QUILTING MAGAZINE ON LINE

Decorating with Quilts
by Martine Caillon-House

Moons by Martine HouseNo matter what the style of your house is, traditional, modern, rustic, nothing will add more to the feeling of comfort than quilts or quilted objects placed here and there. Whether the quilts are spread on a bed or the back of a couch, folded on a rack or (deleted word) hung on the wall, they will contribute to make your home a special place.

There are many ways you can use quilts as decorative accents. Here are a few suggestions with some hints that will help you keep and enjoy your quilts for a long time:

Fold a quilt on the back of your couch. You can see the colors, feel the softness of the fabric and when you sit down at the end of a long day, the quilt is right there to wrap yourself. Choose a new quilt rather than an antique one for this purpose. Handling and folding will damage the aged fabrics of an old quilt. However, if you like the look of an antique quilt, you can find reproductions from many different periods and styles on the market. You are sure to find one that will complement the style of your decor.

You can also put a quilt rack at a strategic place in the room so that the quilt folded on it will be well in sight. You can display an older quilt this way because it will be less handled that on the back of a sofa. However, just remember every few months to unfold it, and refold it in a different way. There are three reasons for that:


--the exposed area of the quilt is more likely to get a little dirty, from dust, pets and just the loving touch of passing hands.

--unfortunately, there is no way to avoid fading. Even it the quilt is not exposed directly to bright light, some fading will occur. Periodically refolding it will avoid one area to become more faded than the others.

--if you keep your quilt always folded in the same way, the creases will become permanent and if the quilt is already old and fragile, the creases might cause the fabric to break. Refolding will take care of that problem and prolong the life of your treasure.

Apart from spreading it on a bed, the best way to enjoy a quilt in all its beauty is to hang it on the wall. It becomes the focal point of your room, adds its color and warmth to your decor and gives your home an incredible sense of comfort. (deleted sentence) The best way to avoid putting irregular stress on the fabric and causing damage is to put a sleeve on the back of the quilt and thread it trhough a rod. You can decide to have an apparent rod and in that case choose the style of rod that complements your decor or leave the rod out of sight.

Here is how you put a sleeve on the back of your quilt:


--Decide how your quilt is going to hang, the long side up and down, or the long side parallel to your floor (this depends on the size of your quilt and the place you want to put it in the room). Most commonly, quilts hang the way they would be on a bed, long side up and down.

--Measure the side that will be on the rod, from edge to edge. Let’s take 85” as an example. Purchase a 1/4 yard of muslin or any other fabric that will be 85” wide (you can find muslin 90” wide. Most other fabric will be 45” or 60”. Then buy two 1/4 yard pieces and sew the short sides together to get the needed length). If your quilt is going to be hanging from the ceiling or away from the wall and be visible from both sides, you will want to make your sleeve out of a fabric that will match or complement the fabric on the back of the quilt, so that it is not too obvious.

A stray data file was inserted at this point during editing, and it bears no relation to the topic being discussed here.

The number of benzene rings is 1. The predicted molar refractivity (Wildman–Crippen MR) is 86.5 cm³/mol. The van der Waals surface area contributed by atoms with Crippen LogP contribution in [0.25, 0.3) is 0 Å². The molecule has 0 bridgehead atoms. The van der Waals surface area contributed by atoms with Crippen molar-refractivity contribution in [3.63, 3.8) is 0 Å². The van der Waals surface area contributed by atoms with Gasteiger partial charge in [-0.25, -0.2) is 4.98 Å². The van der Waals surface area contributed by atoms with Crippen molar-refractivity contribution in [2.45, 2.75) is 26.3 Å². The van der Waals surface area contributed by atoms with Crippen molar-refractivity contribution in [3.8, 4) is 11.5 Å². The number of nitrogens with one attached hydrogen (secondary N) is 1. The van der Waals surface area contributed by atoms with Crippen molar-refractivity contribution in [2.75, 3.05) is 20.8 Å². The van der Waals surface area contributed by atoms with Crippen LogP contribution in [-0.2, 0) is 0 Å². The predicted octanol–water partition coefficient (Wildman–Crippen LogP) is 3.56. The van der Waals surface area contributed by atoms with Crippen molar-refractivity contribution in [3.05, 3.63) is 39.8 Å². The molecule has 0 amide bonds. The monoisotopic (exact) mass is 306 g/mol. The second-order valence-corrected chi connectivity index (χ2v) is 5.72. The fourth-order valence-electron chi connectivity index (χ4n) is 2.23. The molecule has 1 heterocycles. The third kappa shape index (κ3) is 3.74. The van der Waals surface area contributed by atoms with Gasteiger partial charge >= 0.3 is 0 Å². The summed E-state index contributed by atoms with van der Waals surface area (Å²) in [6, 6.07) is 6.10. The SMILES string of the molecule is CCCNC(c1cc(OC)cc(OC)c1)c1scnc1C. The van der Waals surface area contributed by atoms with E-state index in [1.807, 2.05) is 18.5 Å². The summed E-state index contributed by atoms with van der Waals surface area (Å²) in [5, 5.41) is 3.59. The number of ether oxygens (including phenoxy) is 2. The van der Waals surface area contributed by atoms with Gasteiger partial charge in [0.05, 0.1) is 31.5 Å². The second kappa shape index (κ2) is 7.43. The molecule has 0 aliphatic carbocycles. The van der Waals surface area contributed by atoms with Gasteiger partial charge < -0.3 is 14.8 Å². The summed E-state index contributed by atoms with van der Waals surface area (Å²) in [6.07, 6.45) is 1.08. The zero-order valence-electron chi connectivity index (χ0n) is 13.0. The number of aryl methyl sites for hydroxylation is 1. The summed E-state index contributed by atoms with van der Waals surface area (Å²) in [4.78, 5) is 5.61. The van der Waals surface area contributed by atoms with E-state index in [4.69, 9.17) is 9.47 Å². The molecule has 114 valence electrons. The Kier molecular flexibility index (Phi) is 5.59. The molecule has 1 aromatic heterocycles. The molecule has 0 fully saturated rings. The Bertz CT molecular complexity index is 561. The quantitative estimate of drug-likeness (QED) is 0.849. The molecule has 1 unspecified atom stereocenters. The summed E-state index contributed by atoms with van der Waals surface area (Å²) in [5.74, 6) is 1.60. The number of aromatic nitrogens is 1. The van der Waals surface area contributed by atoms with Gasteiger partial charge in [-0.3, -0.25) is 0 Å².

--If the rod is to be apparent, measure the long side of the sleeve to be the same plus 1” than the side of your quilt. Here 86” (85” +1”). Turn under 1/4 twice at each end and top stitch. If the rod is to be hidden, measure the sleeve so that it is approximately 3” shorter than the side of your quilt. In our example, 82”. Turn under the ends in the same way as above which will leave you approximately 81”.

--Fold the fabric lengthwise, right sides together and sew. You will have a tube of fabric. Turn it right side out and the sleeve is ready to be attached to the quilt.

--Place the sleeve just underneath the binding, positioning it so that the center of the sleeve matches the center of the side of the quilt and whipstitch both long sides, catching the backing fabric and the batting but not going all the way through to the front. When you are done, your quilt is ready to be hung. Just thread the rod through the sleeve, hang it and enjoy.

Quilts will give you many, many years of pleasure and make your house a cozy and comfortable place to be. The style of a timberframe house will let you decorate in a traditional way or with a “country”look or lets you use very contemporary art pieces. This will be true for the quilts you use; they can be very traditional bed quilts or modern pieces of fiber art. No matter what you choose, there are a few things that will help you keep them longer:


--make sure your quilts are displayed away from any direct sunlight. Quilts will fade, no matter what but you can slow down the process by avoiding direct sunlight. A north wall is a perfect location. You can also help by refolding your quilt periodically.

--If you own several quilts, change your displays every few months. Take some down and replace them with others. The ones you are not displaying should be carefully folded and stored in a clean pillow case, never in a plastic bag which promotes humidity and mildew as well as parasites.

--It is a lot of work to wash a quilt without damaging it. So, unless your quilt is very stained, a gentle vacuuming through a clean sheet or cheese cloth will remove the dust and give it a cleaner look.

With the proper loving care, your quilts will give you many, many years of pleasure and make your house a cozy and comfortable place to be.

This Ring of Quilts is owned by Martine House

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